Posts by Kea

I am a freelance writer, copy editor, and proofreader. Occasionally, I am an academic, but don't tell anyone, please.

Narratives and Content Marketing Strategies

I may have mentioned this before, but content is where it’s at. Content is becoming so important that the content associated with a good or service is as important as the actual good or service.

It seems truer now more than ever that people want to get a sense of who a company is based on how they sell their products. Sure, we all know the history of the famous Sears catalog, and we know how instrumental that catalog was to Sear’s brand.

But what is it about content that reels people in?

Part of the discussion has to do with competition. If two companies are selling the same product, they have to find a way to get their product noticed. Sure, companies can rely on the quality of their product, and perhaps even word-of-mouth, but that may or may not get people through the door initially. Further, that does not guarantee customer loyalty.  This is where a sound marketing strategy comes helps.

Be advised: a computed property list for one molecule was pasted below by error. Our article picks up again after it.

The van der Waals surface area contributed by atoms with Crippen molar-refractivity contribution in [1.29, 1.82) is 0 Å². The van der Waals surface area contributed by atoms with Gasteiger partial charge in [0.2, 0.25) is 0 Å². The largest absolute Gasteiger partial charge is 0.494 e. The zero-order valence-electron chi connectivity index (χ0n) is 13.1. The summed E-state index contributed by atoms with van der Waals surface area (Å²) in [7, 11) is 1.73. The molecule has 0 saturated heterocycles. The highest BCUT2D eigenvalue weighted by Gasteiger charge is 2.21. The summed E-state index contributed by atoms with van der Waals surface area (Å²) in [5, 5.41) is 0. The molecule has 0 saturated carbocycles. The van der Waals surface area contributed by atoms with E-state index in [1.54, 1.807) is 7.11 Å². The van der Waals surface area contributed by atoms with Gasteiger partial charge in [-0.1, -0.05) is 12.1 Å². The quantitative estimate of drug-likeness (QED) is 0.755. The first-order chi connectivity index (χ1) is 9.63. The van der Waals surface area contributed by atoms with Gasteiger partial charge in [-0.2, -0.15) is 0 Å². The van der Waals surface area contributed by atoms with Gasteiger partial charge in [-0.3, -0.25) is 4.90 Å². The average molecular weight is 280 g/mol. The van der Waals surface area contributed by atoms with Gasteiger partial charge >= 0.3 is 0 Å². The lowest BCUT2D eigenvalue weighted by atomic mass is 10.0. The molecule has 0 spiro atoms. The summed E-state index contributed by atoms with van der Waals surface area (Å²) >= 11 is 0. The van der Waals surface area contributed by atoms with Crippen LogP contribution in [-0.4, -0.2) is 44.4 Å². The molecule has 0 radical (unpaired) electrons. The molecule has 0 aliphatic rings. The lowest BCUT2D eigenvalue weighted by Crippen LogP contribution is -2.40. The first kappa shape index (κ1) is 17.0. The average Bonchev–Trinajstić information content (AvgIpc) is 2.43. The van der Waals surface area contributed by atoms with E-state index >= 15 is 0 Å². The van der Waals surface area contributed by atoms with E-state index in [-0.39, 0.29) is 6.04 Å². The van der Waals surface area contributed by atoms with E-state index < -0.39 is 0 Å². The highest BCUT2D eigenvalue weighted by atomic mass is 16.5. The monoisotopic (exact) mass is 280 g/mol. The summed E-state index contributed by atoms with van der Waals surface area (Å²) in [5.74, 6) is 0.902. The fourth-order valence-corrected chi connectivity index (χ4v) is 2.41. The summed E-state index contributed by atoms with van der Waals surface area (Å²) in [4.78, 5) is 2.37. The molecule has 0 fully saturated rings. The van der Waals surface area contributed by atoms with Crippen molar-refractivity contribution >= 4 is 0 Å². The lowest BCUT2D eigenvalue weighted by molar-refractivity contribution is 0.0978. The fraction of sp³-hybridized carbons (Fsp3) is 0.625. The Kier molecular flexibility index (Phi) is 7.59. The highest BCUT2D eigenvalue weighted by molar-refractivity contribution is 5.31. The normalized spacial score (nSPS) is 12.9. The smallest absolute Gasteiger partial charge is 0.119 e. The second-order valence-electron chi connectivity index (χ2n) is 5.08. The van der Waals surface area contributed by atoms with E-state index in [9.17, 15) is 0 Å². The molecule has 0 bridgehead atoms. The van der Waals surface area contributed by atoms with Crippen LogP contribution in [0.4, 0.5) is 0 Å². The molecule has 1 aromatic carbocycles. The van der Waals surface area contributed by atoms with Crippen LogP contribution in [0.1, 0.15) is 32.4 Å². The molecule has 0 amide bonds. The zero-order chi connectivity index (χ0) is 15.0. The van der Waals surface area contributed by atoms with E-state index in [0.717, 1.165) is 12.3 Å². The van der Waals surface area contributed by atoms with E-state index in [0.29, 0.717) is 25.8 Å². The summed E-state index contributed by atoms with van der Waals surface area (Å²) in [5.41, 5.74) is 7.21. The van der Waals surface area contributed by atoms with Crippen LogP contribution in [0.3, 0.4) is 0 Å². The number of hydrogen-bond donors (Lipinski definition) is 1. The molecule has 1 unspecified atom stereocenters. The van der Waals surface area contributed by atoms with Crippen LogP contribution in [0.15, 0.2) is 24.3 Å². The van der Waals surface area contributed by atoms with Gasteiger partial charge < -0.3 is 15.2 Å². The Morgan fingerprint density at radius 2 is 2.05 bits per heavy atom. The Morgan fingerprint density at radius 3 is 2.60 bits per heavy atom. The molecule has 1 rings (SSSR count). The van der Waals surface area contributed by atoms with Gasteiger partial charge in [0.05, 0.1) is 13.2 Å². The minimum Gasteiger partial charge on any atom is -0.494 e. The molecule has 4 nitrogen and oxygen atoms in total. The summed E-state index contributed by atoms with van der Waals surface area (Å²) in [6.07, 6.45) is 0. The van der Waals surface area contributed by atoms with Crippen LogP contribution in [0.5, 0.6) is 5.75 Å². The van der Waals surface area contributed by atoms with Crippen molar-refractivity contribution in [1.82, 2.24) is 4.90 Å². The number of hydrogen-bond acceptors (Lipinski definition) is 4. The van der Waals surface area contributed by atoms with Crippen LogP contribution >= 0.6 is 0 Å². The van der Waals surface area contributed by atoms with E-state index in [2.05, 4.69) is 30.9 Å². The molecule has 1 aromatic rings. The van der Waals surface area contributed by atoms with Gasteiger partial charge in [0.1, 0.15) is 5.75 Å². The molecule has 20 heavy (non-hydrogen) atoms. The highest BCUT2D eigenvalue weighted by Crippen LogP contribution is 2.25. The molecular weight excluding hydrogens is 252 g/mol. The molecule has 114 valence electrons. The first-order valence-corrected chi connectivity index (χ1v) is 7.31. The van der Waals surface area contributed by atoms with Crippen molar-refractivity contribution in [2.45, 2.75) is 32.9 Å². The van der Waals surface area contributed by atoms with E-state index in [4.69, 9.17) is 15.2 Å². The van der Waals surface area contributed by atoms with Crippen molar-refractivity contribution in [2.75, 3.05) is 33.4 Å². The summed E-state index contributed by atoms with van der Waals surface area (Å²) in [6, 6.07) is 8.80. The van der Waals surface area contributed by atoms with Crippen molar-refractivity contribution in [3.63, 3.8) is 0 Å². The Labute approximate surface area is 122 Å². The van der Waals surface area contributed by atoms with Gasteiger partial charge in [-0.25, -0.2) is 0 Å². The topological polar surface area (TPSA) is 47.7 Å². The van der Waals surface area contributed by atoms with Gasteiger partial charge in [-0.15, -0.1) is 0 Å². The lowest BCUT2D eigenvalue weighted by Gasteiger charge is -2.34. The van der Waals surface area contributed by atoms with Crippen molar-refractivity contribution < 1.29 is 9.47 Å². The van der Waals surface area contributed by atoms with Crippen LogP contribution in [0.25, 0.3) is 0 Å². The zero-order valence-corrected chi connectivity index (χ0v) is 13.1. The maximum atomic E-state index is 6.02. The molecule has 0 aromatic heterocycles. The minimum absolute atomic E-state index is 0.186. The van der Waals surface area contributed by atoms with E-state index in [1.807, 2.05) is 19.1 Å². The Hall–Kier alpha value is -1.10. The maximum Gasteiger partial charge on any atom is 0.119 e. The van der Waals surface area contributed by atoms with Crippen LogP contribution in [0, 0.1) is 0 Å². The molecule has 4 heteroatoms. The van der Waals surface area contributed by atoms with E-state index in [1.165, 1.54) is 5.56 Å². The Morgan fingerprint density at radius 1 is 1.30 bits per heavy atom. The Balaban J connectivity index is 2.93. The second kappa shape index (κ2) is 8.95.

What matters is the narrative a business creates about itself, and the narratives a business can generate for its customers. Content is not just about the object or service on sale. It is about the culture created based on the content of the narratives created.

Advertising is a brand of storytelling.
Advertising is brand storytelling.

The latest round of posts will feature students diving into this storytelling schematic.

For this new assignment, students were asked to create a content marketing strategy for a local business here in Gainesville, Florida. This will be a multi-faceted approach to marketing that will feature a long piece (800 words or more), a short piece (think press release), and a presentation. The end goal is for students to come up with creative and topical ways to sell a business via a stratgic-content campaign.